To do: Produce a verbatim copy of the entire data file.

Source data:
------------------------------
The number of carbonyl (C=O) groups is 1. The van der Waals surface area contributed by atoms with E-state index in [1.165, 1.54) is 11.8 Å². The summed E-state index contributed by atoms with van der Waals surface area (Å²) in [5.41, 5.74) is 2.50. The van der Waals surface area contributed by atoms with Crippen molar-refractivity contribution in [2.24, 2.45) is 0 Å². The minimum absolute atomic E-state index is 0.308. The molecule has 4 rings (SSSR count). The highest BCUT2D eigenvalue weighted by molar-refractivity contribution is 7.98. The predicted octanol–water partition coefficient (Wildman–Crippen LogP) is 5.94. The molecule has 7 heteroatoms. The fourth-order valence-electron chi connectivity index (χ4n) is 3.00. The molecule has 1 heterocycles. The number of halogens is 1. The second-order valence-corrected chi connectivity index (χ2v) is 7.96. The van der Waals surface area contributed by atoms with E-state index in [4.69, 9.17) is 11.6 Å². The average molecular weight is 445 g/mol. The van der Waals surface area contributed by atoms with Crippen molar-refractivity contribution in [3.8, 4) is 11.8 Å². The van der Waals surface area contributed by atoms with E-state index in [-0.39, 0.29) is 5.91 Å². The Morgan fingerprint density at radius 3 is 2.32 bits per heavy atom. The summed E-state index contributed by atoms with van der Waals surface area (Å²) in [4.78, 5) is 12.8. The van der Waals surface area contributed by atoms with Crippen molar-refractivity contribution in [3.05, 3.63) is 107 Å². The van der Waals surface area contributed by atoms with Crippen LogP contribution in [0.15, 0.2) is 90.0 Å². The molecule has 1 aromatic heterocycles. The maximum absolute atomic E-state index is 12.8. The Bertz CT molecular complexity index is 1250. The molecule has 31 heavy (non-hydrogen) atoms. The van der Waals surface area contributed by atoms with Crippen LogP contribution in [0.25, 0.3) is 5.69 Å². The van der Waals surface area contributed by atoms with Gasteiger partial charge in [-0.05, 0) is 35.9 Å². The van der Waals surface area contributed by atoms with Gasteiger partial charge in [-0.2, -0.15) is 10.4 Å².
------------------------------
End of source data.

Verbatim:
The number of carbonyl (C=O) groups is 1. The van der Waals surface area contributed by atoms with E-state index in [1.165, 1.54) is 11.8 Å². The summed E-state index contributed by atoms with van der Waals surface area (Å²) in [5.41, 5.74) is 2.50. The van der Waals surface area contributed by atoms with Crippen molar-refractivity contribution in [2.24, 2.45) is 0 Å². The minimum absolute atomic E-state index is 0.308. The molecule has 4 rings (SSSR count). The highest BCUT2D eigenvalue weighted by molar-refractivity contribution is 7.98. The predicted octanol–water partition coefficient (Wildman–Crippen LogP) is 5.94. The molecule has 7 heteroatoms. The fourth-order valence-electron chi connectivity index (χ4n) is 3.00. The molecule has 1 heterocycles. The number of halogens is 1. The second-order valence-corrected chi connectivity index (χ2v) is 7.96. The van der Waals surface area contributed by atoms with E-state index in [4.69, 9.17) is 11.6 Å². The average molecular weight is 445 g/mol. The van der Waals surface area contributed by atoms with Crippen molar-refractivity contribution in [3.8, 4) is 11.8 Å². The van der Waals surface area contributed by atoms with E-state index in [-0.39, 0.29) is 5.91 Å². The Morgan fingerprint density at radius 3 is 2.32 bits per heavy atom. The summed E-state index contributed by atoms with van der Waals surface area (Å²) in [4.78, 5) is 12.8. The van der Waals surface area contributed by atoms with Crippen molar-refractivity contribution in [3.05, 3.63) is 107 Å². The van der Waals surface area contributed by atoms with Crippen LogP contribution in [0.15, 0.2) is 90.0 Å². The molecule has 1 aromatic heterocycles. The maximum absolute atomic E-state index is 12.8. The Bertz CT molecular complexity index is 1250. The molecule has 31 heavy (non-hydrogen) atoms. The van der Waals surface area contributed by atoms with Crippen LogP contribution in [0.25, 0.3) is 5.69 Å². The van der Waals surface area contributed by atoms with Gasteiger partial charge in [-0.05, 0) is 35.9 Å². The van der Waals surface area contributed by atoms with Gasteiger partial charge in [-0.2, -0.15) is 10.4 Å².